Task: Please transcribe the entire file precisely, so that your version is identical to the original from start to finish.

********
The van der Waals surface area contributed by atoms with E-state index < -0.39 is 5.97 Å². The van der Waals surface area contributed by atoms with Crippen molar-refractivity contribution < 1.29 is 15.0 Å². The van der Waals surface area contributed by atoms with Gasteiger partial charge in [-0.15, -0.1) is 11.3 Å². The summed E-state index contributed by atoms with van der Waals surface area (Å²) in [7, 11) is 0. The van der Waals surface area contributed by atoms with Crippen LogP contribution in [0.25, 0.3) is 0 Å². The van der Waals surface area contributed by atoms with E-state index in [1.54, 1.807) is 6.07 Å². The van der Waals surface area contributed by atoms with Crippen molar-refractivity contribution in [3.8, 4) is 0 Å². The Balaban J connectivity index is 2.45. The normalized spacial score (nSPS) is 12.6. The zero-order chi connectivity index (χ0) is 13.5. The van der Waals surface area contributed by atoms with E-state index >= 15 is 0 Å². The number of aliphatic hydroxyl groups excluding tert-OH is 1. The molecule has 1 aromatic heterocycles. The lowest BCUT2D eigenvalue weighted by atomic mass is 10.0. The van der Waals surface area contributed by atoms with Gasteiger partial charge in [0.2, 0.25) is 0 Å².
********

The van der Waals surface area contributed by atoms with E-state index < -0.39 is 5.97 Å². The van der Waals surface area contributed by atoms with Crippen molar-refractivity contribution < 1.29 is 15.0 Å². The van der Waals surface area contributed by atoms with Gasteiger partial charge in [-0.15, -0.1) is 11.3 Å². The summed E-state index contributed by atoms with van der Waals surface area (Å²) in [7, 11) is 0. The van der Waals surface area contributed by atoms with Crippen LogP contribution in [0.25, 0.3) is 0 Å². The van der Waals surface area contributed by atoms with E-state index in [1.54, 1.807) is 6.07 Å². The van der Waals surface area contributed by atoms with Crippen molar-refractivity contribution in [3.8, 4) is 0 Å². The Balaban J connectivity index is 2.45. The normalized spacial score (nSPS) is 12.6. The zero-order chi connectivity index (χ0) is 13.5. The van der Waals surface area contributed by atoms with E-state index >= 15 is 0 Å². The number of aliphatic hydroxyl groups excluding tert-OH is 1. The molecule has 1 aromatic heterocycles. The lowest BCUT2D eigenvalue weighted by atomic mass is 10.0. The van der Waals surface area contributed by atoms with Gasteiger partial charge in [0.2, 0.25) is 0 Å².